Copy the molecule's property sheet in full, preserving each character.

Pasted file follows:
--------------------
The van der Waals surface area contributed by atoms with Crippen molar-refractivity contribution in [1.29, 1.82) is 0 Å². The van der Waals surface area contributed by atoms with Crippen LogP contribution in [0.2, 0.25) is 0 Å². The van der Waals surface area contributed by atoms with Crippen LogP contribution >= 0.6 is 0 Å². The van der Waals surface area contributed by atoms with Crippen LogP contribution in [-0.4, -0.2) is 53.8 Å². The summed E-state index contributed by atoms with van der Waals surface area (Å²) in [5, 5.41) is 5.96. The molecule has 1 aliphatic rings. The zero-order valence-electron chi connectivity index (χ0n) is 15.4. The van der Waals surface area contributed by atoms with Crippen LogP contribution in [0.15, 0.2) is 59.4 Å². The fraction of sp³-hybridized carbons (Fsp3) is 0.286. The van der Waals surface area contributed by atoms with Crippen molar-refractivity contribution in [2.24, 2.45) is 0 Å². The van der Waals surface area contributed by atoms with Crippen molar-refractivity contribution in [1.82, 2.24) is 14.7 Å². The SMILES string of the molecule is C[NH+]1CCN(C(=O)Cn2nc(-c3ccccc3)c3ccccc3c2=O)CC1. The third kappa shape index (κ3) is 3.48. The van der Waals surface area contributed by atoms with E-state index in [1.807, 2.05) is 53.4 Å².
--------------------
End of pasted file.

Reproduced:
The van der Waals surface area contributed by atoms with Crippen molar-refractivity contribution in [1.29, 1.82) is 0 Å². The van der Waals surface area contributed by atoms with Crippen LogP contribution in [0.2, 0.25) is 0 Å². The van der Waals surface area contributed by atoms with Crippen LogP contribution >= 0.6 is 0 Å². The van der Waals surface area contributed by atoms with Crippen LogP contribution in [-0.4, -0.2) is 53.8 Å². The summed E-state index contributed by atoms with van der Waals surface area (Å²) in [5, 5.41) is 5.96. The molecule has 1 aliphatic rings. The zero-order valence-electron chi connectivity index (χ0n) is 15.4. The van der Waals surface area contributed by atoms with Crippen LogP contribution in [0.15, 0.2) is 59.4 Å². The fraction of sp³-hybridized carbons (Fsp3) is 0.286. The van der Waals surface area contributed by atoms with Crippen molar-refractivity contribution in [2.24, 2.45) is 0 Å². The van der Waals surface area contributed by atoms with Crippen molar-refractivity contribution in [1.82, 2.24) is 14.7 Å². The SMILES string of the molecule is C[NH+]1CCN(C(=O)Cn2nc(-c3ccccc3)c3ccccc3c2=O)CC1. The third kappa shape index (κ3) is 3.48. The van der Waals surface area contributed by atoms with E-state index in [1.807, 2.05) is 53.4 Å².